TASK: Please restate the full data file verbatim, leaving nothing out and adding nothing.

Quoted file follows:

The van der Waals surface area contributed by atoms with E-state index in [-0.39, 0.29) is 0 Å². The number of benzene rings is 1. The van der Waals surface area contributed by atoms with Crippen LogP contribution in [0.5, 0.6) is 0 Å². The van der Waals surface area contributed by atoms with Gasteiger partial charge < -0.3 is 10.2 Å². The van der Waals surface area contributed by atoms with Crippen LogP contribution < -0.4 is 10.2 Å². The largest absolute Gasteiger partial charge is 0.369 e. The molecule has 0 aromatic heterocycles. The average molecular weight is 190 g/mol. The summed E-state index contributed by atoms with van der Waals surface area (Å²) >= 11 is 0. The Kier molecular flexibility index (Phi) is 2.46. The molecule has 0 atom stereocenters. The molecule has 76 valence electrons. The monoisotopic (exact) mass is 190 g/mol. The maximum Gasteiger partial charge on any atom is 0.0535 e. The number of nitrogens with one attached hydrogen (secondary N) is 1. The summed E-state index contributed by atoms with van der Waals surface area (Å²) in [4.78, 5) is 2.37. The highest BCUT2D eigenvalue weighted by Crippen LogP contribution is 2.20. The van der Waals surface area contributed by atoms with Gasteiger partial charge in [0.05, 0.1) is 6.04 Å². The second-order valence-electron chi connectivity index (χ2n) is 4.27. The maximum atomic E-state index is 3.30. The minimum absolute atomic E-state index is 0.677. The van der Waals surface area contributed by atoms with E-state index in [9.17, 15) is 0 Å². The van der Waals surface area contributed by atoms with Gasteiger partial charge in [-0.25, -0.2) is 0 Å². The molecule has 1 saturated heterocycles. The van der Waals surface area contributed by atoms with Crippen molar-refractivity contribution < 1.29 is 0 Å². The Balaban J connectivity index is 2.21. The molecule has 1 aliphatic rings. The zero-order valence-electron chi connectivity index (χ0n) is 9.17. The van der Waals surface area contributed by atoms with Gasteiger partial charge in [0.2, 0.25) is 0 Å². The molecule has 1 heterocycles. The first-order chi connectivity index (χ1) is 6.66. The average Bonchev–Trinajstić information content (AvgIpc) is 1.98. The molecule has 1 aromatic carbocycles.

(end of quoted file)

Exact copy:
The van der Waals surface area contributed by atoms with E-state index in [-0.39, 0.29) is 0 Å². The number of benzene rings is 1. The van der Waals surface area contributed by atoms with Crippen LogP contribution in [0.5, 0.6) is 0 Å². The van der Waals surface area contributed by atoms with Gasteiger partial charge < -0.3 is 10.2 Å². The van der Waals surface area contributed by atoms with Crippen LogP contribution < -0.4 is 10.2 Å². The largest absolute Gasteiger partial charge is 0.369 e. The molecule has 0 aromatic heterocycles. The average molecular weight is 190 g/mol. The summed E-state index contributed by atoms with van der Waals surface area (Å²) >= 11 is 0. The Kier molecular flexibility index (Phi) is 2.46. The molecule has 0 atom stereocenters. The molecule has 76 valence electrons. The monoisotopic (exact) mass is 190 g/mol. The maximum Gasteiger partial charge on any atom is 0.0535 e. The number of nitrogens with one attached hydrogen (secondary N) is 1. The summed E-state index contributed by atoms with van der Waals surface area (Å²) in [4.78, 5) is 2.37. The highest BCUT2D eigenvalue weighted by Crippen LogP contribution is 2.20. The van der Waals surface area contributed by atoms with Gasteiger partial charge in [0.05, 0.1) is 6.04 Å². The second-order valence-electron chi connectivity index (χ2n) is 4.27. The maximum atomic E-state index is 3.30. The minimum absolute atomic E-state index is 0.677. The van der Waals surface area contributed by atoms with E-state index in [9.17, 15) is 0 Å². The van der Waals surface area contributed by atoms with Gasteiger partial charge in [-0.25, -0.2) is 0 Å². The molecule has 1 saturated heterocycles. The van der Waals surface area contributed by atoms with Crippen molar-refractivity contribution < 1.29 is 0 Å². The Balaban J connectivity index is 2.21. The molecule has 1 aliphatic rings. The zero-order valence-electron chi connectivity index (χ0n) is 9.17. The van der Waals surface area contributed by atoms with Gasteiger partial charge in [0.2, 0.25) is 0 Å². The molecule has 1 heterocycles. The first-order chi connectivity index (χ1) is 6.66. The average Bonchev–Trinajstić information content (AvgIpc) is 1.98. The molecule has 1 aromatic carbocycles.